Global Health Impact suggests that everyone should have access to medicine | DocMode
Global Health Impact suggests that everyone should have access to medicine

Every human has a right to take care of his/her health and therefore should be given proper access and rights to essential medicines. But sadly, there aren’t enough policies to let us avail to these rights. To address this issue Nicole Hassoun, professor of philosophy at Binghamton University, New York appealed about the new initiatives that should be taken to encourage pharmaceutical companies to ensure that everyone has access to essential medicine in her new book “Global Health Impact: Extending Access to Essential Medicines.

In her book, Hassoun suggests some new labeling, investment and licensing approaches for the Global Health Impact that will enable pharmaceutical companies to strengthen global public health. Hassoun presented the idea to rate pharma companies based on the impacts of their medicines. Highly rated businesses will be given a mark for Global Health Impact to use on their products. Socially responsible investment companies and universities could also take the scores into consideration when making investment or licensing decisions.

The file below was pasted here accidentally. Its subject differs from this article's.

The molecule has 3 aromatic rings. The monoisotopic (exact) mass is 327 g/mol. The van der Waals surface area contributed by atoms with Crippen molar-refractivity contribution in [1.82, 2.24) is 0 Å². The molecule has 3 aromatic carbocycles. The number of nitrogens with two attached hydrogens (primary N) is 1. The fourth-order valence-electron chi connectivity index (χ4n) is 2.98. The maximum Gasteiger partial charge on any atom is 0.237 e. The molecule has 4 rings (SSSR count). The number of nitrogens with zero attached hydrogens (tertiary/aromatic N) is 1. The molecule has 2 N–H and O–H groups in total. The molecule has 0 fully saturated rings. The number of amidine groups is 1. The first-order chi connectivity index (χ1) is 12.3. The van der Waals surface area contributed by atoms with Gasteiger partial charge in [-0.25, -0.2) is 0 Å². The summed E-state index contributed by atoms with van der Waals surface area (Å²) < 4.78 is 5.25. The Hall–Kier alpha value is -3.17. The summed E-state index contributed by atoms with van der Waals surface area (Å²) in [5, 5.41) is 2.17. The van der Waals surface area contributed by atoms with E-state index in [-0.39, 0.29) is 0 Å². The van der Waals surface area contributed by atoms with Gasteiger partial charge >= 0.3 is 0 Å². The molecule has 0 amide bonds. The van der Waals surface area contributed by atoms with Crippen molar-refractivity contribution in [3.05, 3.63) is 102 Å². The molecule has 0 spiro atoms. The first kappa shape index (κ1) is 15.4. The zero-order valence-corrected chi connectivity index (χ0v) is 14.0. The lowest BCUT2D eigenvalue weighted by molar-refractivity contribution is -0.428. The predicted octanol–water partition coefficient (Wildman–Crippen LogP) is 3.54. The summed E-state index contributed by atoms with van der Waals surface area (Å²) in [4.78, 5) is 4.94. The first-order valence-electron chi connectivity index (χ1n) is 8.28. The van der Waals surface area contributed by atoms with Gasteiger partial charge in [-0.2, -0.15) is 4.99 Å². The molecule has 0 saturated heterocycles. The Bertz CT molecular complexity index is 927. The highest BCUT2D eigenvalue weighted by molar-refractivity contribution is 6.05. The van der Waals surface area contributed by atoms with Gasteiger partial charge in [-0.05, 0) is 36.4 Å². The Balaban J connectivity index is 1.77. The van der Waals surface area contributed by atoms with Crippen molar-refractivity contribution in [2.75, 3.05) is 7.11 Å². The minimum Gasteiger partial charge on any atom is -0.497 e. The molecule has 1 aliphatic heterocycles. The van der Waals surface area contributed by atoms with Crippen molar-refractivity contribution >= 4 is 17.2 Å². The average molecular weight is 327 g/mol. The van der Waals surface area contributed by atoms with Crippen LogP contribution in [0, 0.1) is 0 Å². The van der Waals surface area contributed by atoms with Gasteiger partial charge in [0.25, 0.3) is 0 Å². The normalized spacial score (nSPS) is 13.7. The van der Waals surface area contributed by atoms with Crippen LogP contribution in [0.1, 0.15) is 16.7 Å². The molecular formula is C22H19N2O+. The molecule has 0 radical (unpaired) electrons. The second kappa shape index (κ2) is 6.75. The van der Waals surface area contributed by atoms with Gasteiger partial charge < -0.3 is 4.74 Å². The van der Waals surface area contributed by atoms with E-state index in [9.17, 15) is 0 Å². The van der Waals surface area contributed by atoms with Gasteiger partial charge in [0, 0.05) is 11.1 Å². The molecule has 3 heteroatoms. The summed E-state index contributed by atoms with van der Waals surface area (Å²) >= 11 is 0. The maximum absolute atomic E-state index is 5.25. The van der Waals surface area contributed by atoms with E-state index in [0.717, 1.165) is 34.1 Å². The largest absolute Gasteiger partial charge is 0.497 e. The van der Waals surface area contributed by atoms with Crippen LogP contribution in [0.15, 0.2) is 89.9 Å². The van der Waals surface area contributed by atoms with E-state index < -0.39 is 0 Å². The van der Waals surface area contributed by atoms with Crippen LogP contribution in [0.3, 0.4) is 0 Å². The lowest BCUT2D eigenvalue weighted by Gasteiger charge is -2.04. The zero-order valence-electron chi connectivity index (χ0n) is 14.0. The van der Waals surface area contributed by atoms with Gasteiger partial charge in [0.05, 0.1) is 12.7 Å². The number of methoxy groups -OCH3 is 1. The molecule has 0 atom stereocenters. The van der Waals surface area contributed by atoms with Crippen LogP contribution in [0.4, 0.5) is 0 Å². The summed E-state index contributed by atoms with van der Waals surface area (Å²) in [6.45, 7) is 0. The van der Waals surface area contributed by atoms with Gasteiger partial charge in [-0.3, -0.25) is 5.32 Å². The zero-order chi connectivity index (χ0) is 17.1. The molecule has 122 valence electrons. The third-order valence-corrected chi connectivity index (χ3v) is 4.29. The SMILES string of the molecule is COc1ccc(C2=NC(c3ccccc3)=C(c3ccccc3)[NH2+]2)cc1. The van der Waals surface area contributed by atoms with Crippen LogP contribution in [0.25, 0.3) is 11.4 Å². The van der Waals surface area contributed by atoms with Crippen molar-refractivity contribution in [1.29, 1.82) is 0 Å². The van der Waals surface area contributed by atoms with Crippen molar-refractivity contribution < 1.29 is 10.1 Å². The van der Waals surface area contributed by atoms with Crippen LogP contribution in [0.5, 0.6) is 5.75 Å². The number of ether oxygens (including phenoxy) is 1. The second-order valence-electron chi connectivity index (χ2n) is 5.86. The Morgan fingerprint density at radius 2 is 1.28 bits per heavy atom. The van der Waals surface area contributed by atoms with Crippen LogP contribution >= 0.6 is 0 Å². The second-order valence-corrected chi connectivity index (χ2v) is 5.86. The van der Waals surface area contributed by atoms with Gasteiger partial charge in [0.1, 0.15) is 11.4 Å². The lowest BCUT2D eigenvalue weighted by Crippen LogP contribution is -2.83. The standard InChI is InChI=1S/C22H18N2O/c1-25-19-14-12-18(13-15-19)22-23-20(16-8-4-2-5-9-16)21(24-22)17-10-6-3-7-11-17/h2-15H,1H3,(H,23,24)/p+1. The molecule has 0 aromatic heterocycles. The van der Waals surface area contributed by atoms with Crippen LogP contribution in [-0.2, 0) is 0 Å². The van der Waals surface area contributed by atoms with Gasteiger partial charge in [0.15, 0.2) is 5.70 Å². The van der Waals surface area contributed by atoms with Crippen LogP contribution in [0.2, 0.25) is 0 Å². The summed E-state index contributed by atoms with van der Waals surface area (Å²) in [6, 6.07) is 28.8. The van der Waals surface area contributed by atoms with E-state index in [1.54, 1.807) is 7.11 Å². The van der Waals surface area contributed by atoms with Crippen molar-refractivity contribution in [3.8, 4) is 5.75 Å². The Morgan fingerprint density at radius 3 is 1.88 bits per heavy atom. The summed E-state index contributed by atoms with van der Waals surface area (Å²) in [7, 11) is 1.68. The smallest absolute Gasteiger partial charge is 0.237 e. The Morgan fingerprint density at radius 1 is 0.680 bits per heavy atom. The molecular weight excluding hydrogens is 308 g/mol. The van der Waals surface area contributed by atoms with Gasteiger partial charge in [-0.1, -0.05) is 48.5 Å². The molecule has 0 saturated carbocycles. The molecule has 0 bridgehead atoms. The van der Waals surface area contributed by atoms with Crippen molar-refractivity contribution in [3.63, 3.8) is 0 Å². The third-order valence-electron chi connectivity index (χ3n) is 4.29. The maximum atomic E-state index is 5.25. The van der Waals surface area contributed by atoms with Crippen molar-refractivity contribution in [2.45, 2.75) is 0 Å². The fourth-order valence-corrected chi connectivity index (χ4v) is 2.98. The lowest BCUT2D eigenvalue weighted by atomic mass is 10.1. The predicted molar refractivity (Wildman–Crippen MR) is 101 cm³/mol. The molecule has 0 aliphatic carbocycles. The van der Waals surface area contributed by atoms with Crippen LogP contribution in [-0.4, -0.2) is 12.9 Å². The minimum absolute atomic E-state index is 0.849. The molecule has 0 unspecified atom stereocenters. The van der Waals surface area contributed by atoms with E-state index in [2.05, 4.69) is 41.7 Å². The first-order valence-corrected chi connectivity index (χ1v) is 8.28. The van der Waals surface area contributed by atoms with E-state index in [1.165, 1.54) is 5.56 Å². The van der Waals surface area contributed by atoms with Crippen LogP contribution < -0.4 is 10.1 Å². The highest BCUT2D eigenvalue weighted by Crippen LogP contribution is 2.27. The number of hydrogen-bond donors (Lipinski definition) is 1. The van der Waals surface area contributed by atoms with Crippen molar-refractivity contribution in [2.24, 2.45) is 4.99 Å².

The book has three sections The first part especially advocates a human right to health and access to basic medicines. This defends the case against recent criticism of those rights being proposed. The second element introduces the idea for a Global Health Impact and develops it. The final section calls for consuming products with Global Health Impact and similar ethical marks, and discusses what kind of scientific proof the plan supports.

Hassoun has been working for the Global Health Impact Index to use data to improve public health. The index looks at three things: the need for a variety of essential tuberculosis medicines, HIV / AIDS , malaria and various neglected tropical diseases; the efficacy of the medicines; and the number of people who can access such drugs. The score of each enterprise is the sum of the impacts of its products. It was initially launched in 2015 at the World Health Organization in Geneva. For companies who can mark their products with a Fair Trade logo, Hassoun hopes they will be motivated by a similar ranking system for pharmaceutical companies to change their policies and make their products more widely available.

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